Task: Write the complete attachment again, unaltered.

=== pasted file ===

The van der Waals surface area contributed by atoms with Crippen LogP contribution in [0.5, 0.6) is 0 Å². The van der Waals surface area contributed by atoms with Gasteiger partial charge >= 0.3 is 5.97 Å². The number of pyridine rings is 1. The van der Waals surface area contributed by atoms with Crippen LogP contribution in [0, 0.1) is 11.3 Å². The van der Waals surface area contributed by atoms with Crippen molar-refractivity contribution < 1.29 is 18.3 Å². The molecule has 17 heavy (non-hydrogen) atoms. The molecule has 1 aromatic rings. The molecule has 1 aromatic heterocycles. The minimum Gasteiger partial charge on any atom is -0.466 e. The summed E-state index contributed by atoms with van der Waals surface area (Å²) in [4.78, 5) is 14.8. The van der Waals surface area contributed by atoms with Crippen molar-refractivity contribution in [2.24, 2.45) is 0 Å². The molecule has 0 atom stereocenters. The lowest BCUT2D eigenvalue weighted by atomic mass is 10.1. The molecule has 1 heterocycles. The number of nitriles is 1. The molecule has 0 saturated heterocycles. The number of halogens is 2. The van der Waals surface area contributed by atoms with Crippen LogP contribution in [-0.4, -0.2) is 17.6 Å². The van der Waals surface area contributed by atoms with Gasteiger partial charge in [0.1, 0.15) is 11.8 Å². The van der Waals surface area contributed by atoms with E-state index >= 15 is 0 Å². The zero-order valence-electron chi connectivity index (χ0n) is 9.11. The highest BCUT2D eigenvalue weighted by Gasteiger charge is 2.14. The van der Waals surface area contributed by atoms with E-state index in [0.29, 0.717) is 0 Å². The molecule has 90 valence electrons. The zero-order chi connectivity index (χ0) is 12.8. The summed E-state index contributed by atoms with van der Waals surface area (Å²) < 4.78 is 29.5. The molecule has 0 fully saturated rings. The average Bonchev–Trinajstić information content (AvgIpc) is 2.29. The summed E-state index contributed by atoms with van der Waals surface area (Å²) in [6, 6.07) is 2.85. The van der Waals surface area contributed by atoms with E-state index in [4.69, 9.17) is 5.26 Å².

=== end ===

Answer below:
The van der Waals surface area contributed by atoms with Crippen LogP contribution in [0.5, 0.6) is 0 Å². The van der Waals surface area contributed by atoms with Gasteiger partial charge >= 0.3 is 5.97 Å². The number of pyridine rings is 1. The van der Waals surface area contributed by atoms with Crippen LogP contribution in [0, 0.1) is 11.3 Å². The van der Waals surface area contributed by atoms with Crippen molar-refractivity contribution < 1.29 is 18.3 Å². The molecule has 17 heavy (non-hydrogen) atoms. The molecule has 1 aromatic rings. The molecule has 1 aromatic heterocycles. The minimum Gasteiger partial charge on any atom is -0.466 e. The summed E-state index contributed by atoms with van der Waals surface area (Å²) in [4.78, 5) is 14.8. The van der Waals surface area contributed by atoms with Crippen molar-refractivity contribution in [2.24, 2.45) is 0 Å². The molecule has 0 atom stereocenters. The lowest BCUT2D eigenvalue weighted by atomic mass is 10.1. The molecule has 1 heterocycles. The number of nitriles is 1. The molecule has 0 saturated heterocycles. The number of halogens is 2. The van der Waals surface area contributed by atoms with Crippen LogP contribution in [-0.4, -0.2) is 17.6 Å². The van der Waals surface area contributed by atoms with Gasteiger partial charge in [0.1, 0.15) is 11.8 Å². The van der Waals surface area contributed by atoms with E-state index >= 15 is 0 Å². The zero-order valence-electron chi connectivity index (χ0n) is 9.11. The highest BCUT2D eigenvalue weighted by Gasteiger charge is 2.14. The van der Waals surface area contributed by atoms with E-state index in [0.29, 0.717) is 0 Å². The molecule has 90 valence electrons. The zero-order chi connectivity index (χ0) is 12.8. The summed E-state index contributed by atoms with van der Waals surface area (Å²) < 4.78 is 29.5. The molecule has 0 fully saturated rings. The average Bonchev–Trinajstić information content (AvgIpc) is 2.29. The summed E-state index contributed by atoms with van der Waals surface area (Å²) in [6, 6.07) is 2.85. The van der Waals surface area contributed by atoms with E-state index in [4.69, 9.17) is 5.26 Å².